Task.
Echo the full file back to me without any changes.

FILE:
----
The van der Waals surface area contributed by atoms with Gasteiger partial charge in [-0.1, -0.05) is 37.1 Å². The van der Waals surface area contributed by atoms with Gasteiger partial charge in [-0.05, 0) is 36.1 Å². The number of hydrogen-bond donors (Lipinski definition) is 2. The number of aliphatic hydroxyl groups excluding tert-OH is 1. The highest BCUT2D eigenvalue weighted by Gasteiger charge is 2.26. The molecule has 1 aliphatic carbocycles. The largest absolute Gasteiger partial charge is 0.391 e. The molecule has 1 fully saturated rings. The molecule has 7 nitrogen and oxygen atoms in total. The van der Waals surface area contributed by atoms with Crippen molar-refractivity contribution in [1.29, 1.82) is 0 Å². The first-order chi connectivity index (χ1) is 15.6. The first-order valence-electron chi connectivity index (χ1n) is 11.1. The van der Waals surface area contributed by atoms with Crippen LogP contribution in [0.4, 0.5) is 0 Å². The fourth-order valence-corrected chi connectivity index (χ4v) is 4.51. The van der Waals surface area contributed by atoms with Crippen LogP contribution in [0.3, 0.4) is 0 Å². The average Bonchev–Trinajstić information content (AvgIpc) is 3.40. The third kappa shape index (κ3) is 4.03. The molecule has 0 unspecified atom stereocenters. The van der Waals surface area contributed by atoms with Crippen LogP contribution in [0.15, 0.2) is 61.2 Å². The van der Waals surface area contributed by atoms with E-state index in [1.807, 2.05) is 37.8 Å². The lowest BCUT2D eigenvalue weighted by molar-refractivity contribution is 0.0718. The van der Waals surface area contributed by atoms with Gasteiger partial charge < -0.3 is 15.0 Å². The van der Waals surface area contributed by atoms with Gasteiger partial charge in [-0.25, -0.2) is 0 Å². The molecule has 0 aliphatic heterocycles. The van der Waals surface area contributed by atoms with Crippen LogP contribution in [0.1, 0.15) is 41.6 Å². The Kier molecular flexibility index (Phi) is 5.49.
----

The van der Waals surface area contributed by atoms with Gasteiger partial charge in [-0.1, -0.05) is 37.1 Å². The van der Waals surface area contributed by atoms with Gasteiger partial charge in [-0.05, 0) is 36.1 Å². The number of hydrogen-bond donors (Lipinski definition) is 2. The number of aliphatic hydroxyl groups excluding tert-OH is 1. The highest BCUT2D eigenvalue weighted by Gasteiger charge is 2.26. The molecule has 1 aliphatic carbocycles. The largest absolute Gasteiger partial charge is 0.391 e. The molecule has 1 fully saturated rings. The molecule has 7 nitrogen and oxygen atoms in total. The van der Waals surface area contributed by atoms with Crippen molar-refractivity contribution in [1.29, 1.82) is 0 Å². The first-order chi connectivity index (χ1) is 15.6. The first-order valence-electron chi connectivity index (χ1n) is 11.1. The van der Waals surface area contributed by atoms with Crippen LogP contribution in [0.4, 0.5) is 0 Å². The fourth-order valence-corrected chi connectivity index (χ4v) is 4.51. The van der Waals surface area contributed by atoms with Crippen LogP contribution in [0.3, 0.4) is 0 Å². The average Bonchev–Trinajstić information content (AvgIpc) is 3.40. The third kappa shape index (κ3) is 4.03. The molecule has 0 unspecified atom stereocenters. The van der Waals surface area contributed by atoms with Crippen LogP contribution in [0.15, 0.2) is 61.2 Å². The van der Waals surface area contributed by atoms with E-state index in [1.807, 2.05) is 37.8 Å². The lowest BCUT2D eigenvalue weighted by molar-refractivity contribution is 0.0718. The van der Waals surface area contributed by atoms with Gasteiger partial charge < -0.3 is 15.0 Å². The van der Waals surface area contributed by atoms with Gasteiger partial charge in [-0.25, -0.2) is 0 Å². The molecule has 0 aliphatic heterocycles. The van der Waals surface area contributed by atoms with Crippen LogP contribution in [0.1, 0.15) is 41.6 Å². The Kier molecular flexibility index (Phi) is 5.49.